Botulinum toxin, commonly known as Botox, is a synthetic chemical that can be used to block nerve signals for treatment of a wide range of conditions. Although most commonly known for its cosmetic purposes, at ANC it is used strictly for therapeutic purposes. Botox injections offer an effective therapeutic treatment for many medical conditions, including muscle spasms, cervical dystonia and other neurological disorders.
Botox injections are administered directly into the affected muscle with no need for anesthesia. The injection effectively blocks nerve signals sent to the muscle to prevent it from contracting and reduce pain.
Patients may need anywhere from one to ten injections during a single treatment session in order to successfully block the nerve signals. The results of treatment are often most effective during the first two to six weeks after the injection, and will continue to last for up to six months. Results can be maintained through routine follow-up injections.
Some patients may experience bruising or eyelid drooping as a side effect of Botox, but these symptoms usually go away on their own within a short time. Patients who are pregnant or breastfeeding should not receive Botox injections.
Vagal nerve stimulation is long-term treatment for epilepsy commonly used on patients who have not had successful results from anti-seizure medication and other more conservative treatment methods. This treatment involves implanting a generator device that is similar to a pacemaker in order to send regular pulses of electrical activity to the vagus nerve, located in the neck.
The vagus is one of twelve cranial nerves in the brain, and serves to provide function to the larynx, diaphragm, stomach, heart and sensory functions within the ears and tongue. Most patients with epilepsy experience a significant reduction in the number and frequency of seizures with this treatment.
Although your ANC physician does not implant your device, they will monitor, maintain and reprogram your implant during your office visits with them.
The stimulation generator is implanted into the upper left area of the chest during a procedure performed under general anesthesia. An incision is made in the chest to implant the device and a connecting wire that runs under the skin to the vagus nerve in the neck. This procedure usually takes one to two hours to perform.
After the procedure, the generator will stimulate the vagus nerve at regular intervals determined by your doctor. If a seizure occurs in between these intervals, the patient can activate the stimulator manually. Most patients are not aware that the device is active and do not experience any unordinary sensations during stimulation.
While the implantation procedure is considered safe for most patients, there is a risk of injury to the vagus nerve, carotid artery and jugular vein. Injury to these structures may cause coughing, hoarseness, swallowing difficulties and a tingling sensation in the neck. Infection and bleeding are also possible complications from any surgical procedure.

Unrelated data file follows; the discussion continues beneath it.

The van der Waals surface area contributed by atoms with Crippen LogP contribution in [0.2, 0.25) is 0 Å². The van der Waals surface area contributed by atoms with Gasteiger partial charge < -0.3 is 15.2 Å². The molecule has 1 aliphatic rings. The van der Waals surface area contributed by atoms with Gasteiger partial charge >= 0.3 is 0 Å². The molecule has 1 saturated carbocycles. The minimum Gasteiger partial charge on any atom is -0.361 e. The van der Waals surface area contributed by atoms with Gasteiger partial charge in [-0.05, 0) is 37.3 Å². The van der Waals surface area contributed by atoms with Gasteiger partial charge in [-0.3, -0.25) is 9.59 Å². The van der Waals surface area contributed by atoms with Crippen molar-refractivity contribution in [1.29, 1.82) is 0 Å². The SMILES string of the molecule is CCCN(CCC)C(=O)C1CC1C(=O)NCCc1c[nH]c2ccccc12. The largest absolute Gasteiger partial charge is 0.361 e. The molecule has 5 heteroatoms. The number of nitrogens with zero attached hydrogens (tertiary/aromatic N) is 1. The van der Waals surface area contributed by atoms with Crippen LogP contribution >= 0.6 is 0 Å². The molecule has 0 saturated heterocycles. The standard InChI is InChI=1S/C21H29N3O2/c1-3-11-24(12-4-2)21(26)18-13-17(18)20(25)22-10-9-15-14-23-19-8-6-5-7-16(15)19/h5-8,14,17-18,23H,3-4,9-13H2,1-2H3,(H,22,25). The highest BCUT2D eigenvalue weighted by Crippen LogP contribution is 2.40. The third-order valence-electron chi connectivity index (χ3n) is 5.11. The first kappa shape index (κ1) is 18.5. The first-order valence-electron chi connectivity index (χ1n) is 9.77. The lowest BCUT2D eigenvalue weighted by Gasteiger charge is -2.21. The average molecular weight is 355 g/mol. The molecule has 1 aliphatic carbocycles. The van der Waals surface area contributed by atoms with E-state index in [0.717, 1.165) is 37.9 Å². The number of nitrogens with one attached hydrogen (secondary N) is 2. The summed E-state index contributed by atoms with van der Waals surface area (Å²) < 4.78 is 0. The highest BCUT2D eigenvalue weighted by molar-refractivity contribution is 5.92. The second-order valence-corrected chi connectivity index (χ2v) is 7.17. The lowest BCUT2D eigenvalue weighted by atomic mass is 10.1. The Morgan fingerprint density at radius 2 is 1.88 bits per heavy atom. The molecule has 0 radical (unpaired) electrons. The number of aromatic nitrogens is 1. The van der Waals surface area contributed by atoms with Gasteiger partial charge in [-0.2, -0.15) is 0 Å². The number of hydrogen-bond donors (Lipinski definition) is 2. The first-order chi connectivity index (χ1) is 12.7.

Patients can reduce their risk of these complications by choosing an experienced doctor to perform their procedure, and by following their doctor’s instructions after surgery.
Deep brain stimulation (DBS) is a surgical procedure used to treat the symptoms of Parkinson’s disease for patients who do not respond to medication. This treatment option inactivates the parts of the brain that trigger the disease without destroying nearby brain tissue.
During the DBS procedure, a small device called a neurostimulator is implanted under the skin of the chest. This battery-operated device is similar to a pacemaker for the heart and is designed to deliver electrical stimulation to the areas of the brain that control movement in order to prevent tremors and other symptoms of Parkinson’s disease. The device is connected to electrodes that are placed in the brain in order to directly deliver the electrical signals.
The areas in the brain where electrodes are to be placed are targeted before the procedure with the use of MRI or CT scanning. For most patients, the electrodes will be placed on the thalamus, subthalamic nucleus and globus pallidus.
After the DBS procedure has been performed, most patients experience significant symptom relief, but may still need to take medication to treat the disease, although dosage can be reduced. Dosage reduction also helps reduce the occurrence of side effects and can lead to an overall higher quality of life for patients with Parkinson’s disease.